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Home Brew Forums > Home Brewing Beer > Fermentation & Yeast > so i had a talk with a brewery about fermentation.i was shocked at what they said

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Old 09-15-2010, 02:56 PM   #21
Chris Z
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Default if i recall correctly

wasn't there a thread about pressurized fermenting?

http://www.homebrewtalk.com/f13/closed-system-pressurized-fermentation-technique-44344/

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Old 09-15-2010, 02:56 PM   #22
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There's a thread somewhere on the forum where someone talks about fermenting at 15 PSI. Note that if you did this with water, you'd need a ~33ft column of water in your airlock

^^^^ beaten by seconds

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Old 09-15-2010, 03:05 PM   #23
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They don't say how long they keep it at 80, nor what form of yeast they are using. Most yeast require temps between 80 and 110 (depending on yeast) to rehydrate quickly and successfully. It would only make sense for a pro brewery, with the means, to do so.

Pitch the yeast at 80, then slowly bring it down into the 60's over the course of 12 or 18 hours or so. During that phase, the yeast isn't necessarily fermenting yet, but reproducing and taking in nutrients. By the time most of the yeast have stopped reproducing and go into full fermentation, a day or two could have easily gone by, plenty of time for the wort to have been cooled down into the 60's.

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Old 09-15-2010, 03:25 PM   #24
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Which brewery?

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Old 09-15-2010, 03:45 PM   #25
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Quote:
Originally Posted by Chris Z View Post
Yup, been there....Still do that.

CO2 Top Pressure Advantages/Disadvantages
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Old 09-15-2010, 04:47 PM   #26
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This is anctedotal (like most everything here), but I typically pitch dry ale yeasts (S-05, Notty, S-04) at around 80F and then drop the carboy into water to cool it down to 62F where I try to maintain for a couple of weeks. I get VERY clean tasting beer, always.

Now, this all makes perfect sense for dry ale yeast. Commercial instructions for Safale say to hydrate at, low and behold, 80F for 20-30 minutes before pitching.

Liquid yeast? Haven't tried starting high and don't want to risk a batch. But I wonder if it matters as long as you get it cooled down in a couple of hours.....

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Old 09-16-2010, 07:48 PM   #27
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Quote:
Originally Posted by Chris Z View Post
Awesome thread! Thanks for the link. I was thinking of doing this, but didn't realize the advantage of "temperature" forgiveness. Very cool.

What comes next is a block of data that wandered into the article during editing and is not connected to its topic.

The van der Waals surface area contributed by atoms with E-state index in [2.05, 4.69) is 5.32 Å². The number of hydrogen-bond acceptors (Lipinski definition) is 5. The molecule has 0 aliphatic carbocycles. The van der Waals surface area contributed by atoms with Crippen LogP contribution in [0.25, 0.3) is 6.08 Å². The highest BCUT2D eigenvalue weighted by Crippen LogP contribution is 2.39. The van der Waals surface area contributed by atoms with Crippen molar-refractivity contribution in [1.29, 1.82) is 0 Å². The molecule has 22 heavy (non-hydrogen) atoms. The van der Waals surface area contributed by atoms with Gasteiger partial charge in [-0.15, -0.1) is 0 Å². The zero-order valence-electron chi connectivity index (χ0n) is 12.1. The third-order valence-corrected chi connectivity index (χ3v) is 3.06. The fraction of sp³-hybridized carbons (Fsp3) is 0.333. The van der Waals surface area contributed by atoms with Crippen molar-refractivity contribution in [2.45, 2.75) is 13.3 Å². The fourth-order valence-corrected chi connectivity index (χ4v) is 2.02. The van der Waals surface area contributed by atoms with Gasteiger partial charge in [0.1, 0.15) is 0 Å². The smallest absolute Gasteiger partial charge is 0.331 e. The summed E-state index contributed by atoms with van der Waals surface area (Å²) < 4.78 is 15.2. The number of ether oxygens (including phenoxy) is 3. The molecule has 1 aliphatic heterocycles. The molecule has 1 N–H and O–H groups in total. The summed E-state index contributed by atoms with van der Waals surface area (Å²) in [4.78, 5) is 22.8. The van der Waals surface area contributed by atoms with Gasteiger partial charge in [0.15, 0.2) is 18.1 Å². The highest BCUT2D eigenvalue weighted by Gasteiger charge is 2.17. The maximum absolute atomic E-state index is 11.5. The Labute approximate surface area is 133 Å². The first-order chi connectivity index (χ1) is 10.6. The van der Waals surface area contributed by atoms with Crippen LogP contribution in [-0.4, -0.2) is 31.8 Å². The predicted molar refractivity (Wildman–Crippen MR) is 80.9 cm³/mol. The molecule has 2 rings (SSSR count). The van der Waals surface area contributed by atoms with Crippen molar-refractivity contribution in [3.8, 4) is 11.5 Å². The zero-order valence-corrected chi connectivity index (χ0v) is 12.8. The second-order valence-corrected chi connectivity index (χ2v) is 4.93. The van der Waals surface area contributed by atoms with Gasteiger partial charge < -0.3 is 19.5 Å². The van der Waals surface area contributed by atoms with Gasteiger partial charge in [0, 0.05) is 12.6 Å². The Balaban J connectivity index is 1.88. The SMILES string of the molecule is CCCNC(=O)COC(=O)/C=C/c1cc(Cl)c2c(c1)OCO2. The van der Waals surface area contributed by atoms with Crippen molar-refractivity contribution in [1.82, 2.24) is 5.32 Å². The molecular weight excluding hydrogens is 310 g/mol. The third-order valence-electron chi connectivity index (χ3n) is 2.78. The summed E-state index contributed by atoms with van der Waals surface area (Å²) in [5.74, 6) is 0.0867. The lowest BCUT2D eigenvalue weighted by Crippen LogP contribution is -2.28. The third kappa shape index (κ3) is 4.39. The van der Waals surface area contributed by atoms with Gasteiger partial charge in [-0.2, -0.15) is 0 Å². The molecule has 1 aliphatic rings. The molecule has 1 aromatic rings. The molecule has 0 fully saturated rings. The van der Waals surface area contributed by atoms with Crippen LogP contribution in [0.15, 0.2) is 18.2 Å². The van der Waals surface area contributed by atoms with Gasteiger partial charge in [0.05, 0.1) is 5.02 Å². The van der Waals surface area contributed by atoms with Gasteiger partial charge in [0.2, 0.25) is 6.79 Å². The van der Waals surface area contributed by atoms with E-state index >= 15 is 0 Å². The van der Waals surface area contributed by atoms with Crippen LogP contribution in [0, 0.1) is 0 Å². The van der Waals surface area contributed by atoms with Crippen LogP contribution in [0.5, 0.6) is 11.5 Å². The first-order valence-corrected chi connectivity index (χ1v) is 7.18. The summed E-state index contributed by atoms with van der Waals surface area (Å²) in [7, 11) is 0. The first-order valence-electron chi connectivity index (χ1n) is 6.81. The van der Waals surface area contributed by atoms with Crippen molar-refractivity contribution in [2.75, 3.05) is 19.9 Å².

Sorry for the thread hi-jack.
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Old 09-16-2010, 08:57 PM   #28
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Quote:
Originally Posted by kanzimonson View Post
I
If you check out the customer reviews of White Labs strains, people are always saying stuff like, "Oh man don't pitch this into anything over 72 or you'll get [some crazy flavor]." Belgian and Bavarian wheat yeasts are great examples of this - too high temp during the growth phase and you've got banana beer.
I would disagree, i've used both white labs,wyeas and dry yeast some up to 92f when I couldn't cool my wort down enough. Especially with Wheat strains I have pitched in the 90s then put it in my designated fermentation area and 10 hours later it was at a good mid 70s no off tastes. I think its to each their own, some people might have issues with warm fermentation starts and some might not. Think palmer talk about house taste in joy of brewing, each home brewer has their own subtle "house taste" in their brews this might also effect people's off taste. Guess i just live in a very good home. Just my two cents.
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Old 09-16-2010, 09:09 PM   #29
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Written right on the White Labs Lager yeast vials it says to pitch at 70 degrees and wait for signs of fermentation before lowering the temp. Thats the way I've always done it.

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Old 09-16-2010, 09:31 PM   #30
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I've had many instances of having to pitch warm 78-82F with ale yeast. Then set the fermentation chamber to 65F and walked away. Usually because chilling my wort became a frustrating problem.

Only time I had any off flavors was with a Lager yeast, which was pitched in the mid 60's and then lowered.

So I am on the side of it's not a big deal as long as you bring the temps down quickly after pitching.

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